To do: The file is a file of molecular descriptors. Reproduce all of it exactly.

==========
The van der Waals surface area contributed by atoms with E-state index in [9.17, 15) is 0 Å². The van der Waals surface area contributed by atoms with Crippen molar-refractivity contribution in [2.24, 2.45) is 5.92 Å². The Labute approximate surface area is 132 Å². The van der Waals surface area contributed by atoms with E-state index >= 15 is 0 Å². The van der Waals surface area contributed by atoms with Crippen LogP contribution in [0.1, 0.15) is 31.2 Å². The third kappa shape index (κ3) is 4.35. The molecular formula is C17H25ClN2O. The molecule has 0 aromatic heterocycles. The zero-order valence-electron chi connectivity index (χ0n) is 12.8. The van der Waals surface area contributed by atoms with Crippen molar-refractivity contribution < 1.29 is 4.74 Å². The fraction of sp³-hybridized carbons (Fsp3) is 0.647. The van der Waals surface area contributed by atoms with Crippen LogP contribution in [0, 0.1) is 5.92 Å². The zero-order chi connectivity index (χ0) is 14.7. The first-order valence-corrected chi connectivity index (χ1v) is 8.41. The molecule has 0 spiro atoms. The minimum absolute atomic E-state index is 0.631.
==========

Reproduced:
The van der Waals surface area contributed by atoms with E-state index in [9.17, 15) is 0 Å². The van der Waals surface area contributed by atoms with Crippen molar-refractivity contribution in [2.24, 2.45) is 5.92 Å². The Labute approximate surface area is 132 Å². The van der Waals surface area contributed by atoms with E-state index >= 15 is 0 Å². The van der Waals surface area contributed by atoms with Crippen LogP contribution in [0.1, 0.15) is 31.2 Å². The third kappa shape index (κ3) is 4.35. The molecular formula is C17H25ClN2O. The molecule has 0 aromatic heterocycles. The zero-order valence-electron chi connectivity index (χ0n) is 12.8. The van der Waals surface area contributed by atoms with Crippen molar-refractivity contribution < 1.29 is 4.74 Å². The fraction of sp³-hybridized carbons (Fsp3) is 0.647. The van der Waals surface area contributed by atoms with Crippen LogP contribution in [0, 0.1) is 5.92 Å². The zero-order chi connectivity index (χ0) is 14.7. The first-order valence-corrected chi connectivity index (χ1v) is 8.41. The molecule has 0 spiro atoms. The minimum absolute atomic E-state index is 0.631.